Suddenly, after a considerable hiatus, we are being treated with – and surprised by in my own case – recordings of concert pieces by Philip Glass (b. 1937). To Orange Mountain Music’s recent first of four volumes called “The Concerto Project” – for cello, coupled with one for 14 timpani – Naxos now gives us Symphonies 2 and 3, composed respectively in 1992 and 1993, likewise in performances from Britain led by an American conductor. The Bournemouth Symphony rises to the occasion as bracingly as the Royal Liverpool Philharmonic did under Gerard Schwarz in the concertos, with Marin Alsop conducting the most involved and insightful performances I have heard from her to date. The Third Symphony in four conventional movements is actually for chamber-size orchestra, although it has all the hallmarks of Glass’ orchestral mastery, subtleties galore within his trademark sequential style, and a melodically haunting slow movement. The Second Symphony in three movements totaling 43:14 is a large-scale piece, stylistically unmistakable but, like the Third, with all manner of subtleties within Glass’ traditionally iterative method. Again we have a hauntingly lovely slow movement and plenty to engage the ear elsewhere, if one listens carefully. Glass has turned out to be a prolific composer of concert works – a Seventh Symphony will have its premiere at Kennedy Center during the National SO’s current season, Leonard Slatkin conducting – and these are major works, make no mistake, although Glass’ reputation worldwide is for operas in collaboration with Robert Wilson. With Schwarz, Alsop, Slatkin and Dennis Russell Davies as advocates, however, his place in history is likely to be protean rather than limited. Recorded sound (from “The Concert Hall, Lighthouse, Poole, Dorset”) is one of producer-engineer Tim Handley’s exceedingly admirable accomplishments – bold, rich, in every way big-league. If you’re not a Glassolalian yet, listen, be converted, and join the rest of us latecomers. Need I add recommended?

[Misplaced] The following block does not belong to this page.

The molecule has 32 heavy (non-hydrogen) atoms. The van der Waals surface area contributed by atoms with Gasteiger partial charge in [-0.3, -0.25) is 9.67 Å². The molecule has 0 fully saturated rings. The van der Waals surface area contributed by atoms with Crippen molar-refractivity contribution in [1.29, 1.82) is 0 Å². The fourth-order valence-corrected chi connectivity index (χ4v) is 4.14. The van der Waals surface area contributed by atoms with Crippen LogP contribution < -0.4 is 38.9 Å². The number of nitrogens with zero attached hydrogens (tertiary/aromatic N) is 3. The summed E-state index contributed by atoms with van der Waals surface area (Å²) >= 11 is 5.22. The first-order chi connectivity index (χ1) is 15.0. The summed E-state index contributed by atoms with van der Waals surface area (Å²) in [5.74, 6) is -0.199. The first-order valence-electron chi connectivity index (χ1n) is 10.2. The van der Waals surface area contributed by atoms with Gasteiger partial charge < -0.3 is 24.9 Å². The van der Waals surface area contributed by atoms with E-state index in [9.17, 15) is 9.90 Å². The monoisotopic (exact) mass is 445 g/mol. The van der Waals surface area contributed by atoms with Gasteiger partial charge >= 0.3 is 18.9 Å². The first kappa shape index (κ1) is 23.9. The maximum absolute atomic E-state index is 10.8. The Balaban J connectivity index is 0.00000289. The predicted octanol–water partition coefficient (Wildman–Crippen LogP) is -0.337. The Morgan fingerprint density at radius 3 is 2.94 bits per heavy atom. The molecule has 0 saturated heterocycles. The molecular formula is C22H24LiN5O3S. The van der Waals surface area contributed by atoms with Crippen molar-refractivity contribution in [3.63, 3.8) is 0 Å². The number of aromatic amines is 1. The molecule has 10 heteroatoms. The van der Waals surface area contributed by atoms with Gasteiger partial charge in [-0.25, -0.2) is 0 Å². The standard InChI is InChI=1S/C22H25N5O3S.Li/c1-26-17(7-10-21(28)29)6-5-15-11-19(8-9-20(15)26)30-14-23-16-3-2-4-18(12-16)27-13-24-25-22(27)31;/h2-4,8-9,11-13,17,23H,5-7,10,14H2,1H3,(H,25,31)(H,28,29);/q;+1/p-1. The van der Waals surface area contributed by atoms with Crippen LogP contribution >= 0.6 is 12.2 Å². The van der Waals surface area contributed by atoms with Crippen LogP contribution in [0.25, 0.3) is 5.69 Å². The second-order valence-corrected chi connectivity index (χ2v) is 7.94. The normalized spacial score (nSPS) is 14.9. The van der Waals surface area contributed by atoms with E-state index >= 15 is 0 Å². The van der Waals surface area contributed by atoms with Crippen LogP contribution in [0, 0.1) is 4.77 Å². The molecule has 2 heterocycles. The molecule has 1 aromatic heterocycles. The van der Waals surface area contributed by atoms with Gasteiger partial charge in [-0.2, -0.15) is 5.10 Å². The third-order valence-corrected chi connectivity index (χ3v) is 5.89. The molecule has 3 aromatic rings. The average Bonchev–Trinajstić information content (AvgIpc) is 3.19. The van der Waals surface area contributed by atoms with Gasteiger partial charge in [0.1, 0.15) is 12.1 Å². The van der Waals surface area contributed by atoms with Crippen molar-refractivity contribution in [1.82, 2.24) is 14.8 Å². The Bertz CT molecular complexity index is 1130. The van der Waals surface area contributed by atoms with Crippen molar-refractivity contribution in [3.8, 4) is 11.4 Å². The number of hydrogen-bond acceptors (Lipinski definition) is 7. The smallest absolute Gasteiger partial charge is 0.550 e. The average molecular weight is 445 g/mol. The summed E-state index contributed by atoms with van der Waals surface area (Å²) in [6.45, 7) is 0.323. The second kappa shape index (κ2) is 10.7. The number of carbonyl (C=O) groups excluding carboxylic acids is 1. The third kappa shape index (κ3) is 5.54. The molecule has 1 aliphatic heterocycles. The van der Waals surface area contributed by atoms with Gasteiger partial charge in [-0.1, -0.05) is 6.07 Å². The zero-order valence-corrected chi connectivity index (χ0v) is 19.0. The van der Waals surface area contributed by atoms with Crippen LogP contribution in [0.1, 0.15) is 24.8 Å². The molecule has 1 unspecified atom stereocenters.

Koch International’s Santa Fe Festival disc is a first-class recording from August 2002 of really lovely ensemble playing by the Orion String Quartet, for whom John Harbison wrote his String Quartet No. 4 at age 64. Harbison (b. 1938) has an international reputation that finds me among demurrers. His work usually strikes me as both contrived and rather watered-down, although in his defense the “Vivo” finale of Quartet No. 4 has teeth and tension if not exactly charm or individuality. Oddly, it is this lack of individuality that seems to be Harbison’s signature as a composer, and three movements before the piece comes alive shifts attention back to the neglected Quartet No. 2 that Anton Arensky composed as a memorial the year after Tchaikovsky’s death. The second movement is a set of variations on an 1883 Tchaikovsky song, “Legend” (a.k.a. “When Jesus Christ was but a Little Child”), while the first and third “incorporate traditional Russian funeral music.” It is an altogether moving and beautiful work that the Orion Quartet’s two violins, cellist and guest cellist Eric Kim (i.e. no viola) play with an eloquence and tonal homogeneity that remind me of Germany’s preeminent Hagen Quartet. I almost wish that one of the late Alfred Schnittke’s quirky bagatelles, this one called Moz-Art for Two Violins, after Mozart’s K.416d, had been omitted. It seems out of place in this company, especially after the Harbison finale. But then Koch would have had an even shorter-measure disc, less than 50 minutes, at full price. For Arensky and the playing of his Quartet No. 2 I’m keeping it.

R.D. (December 2004)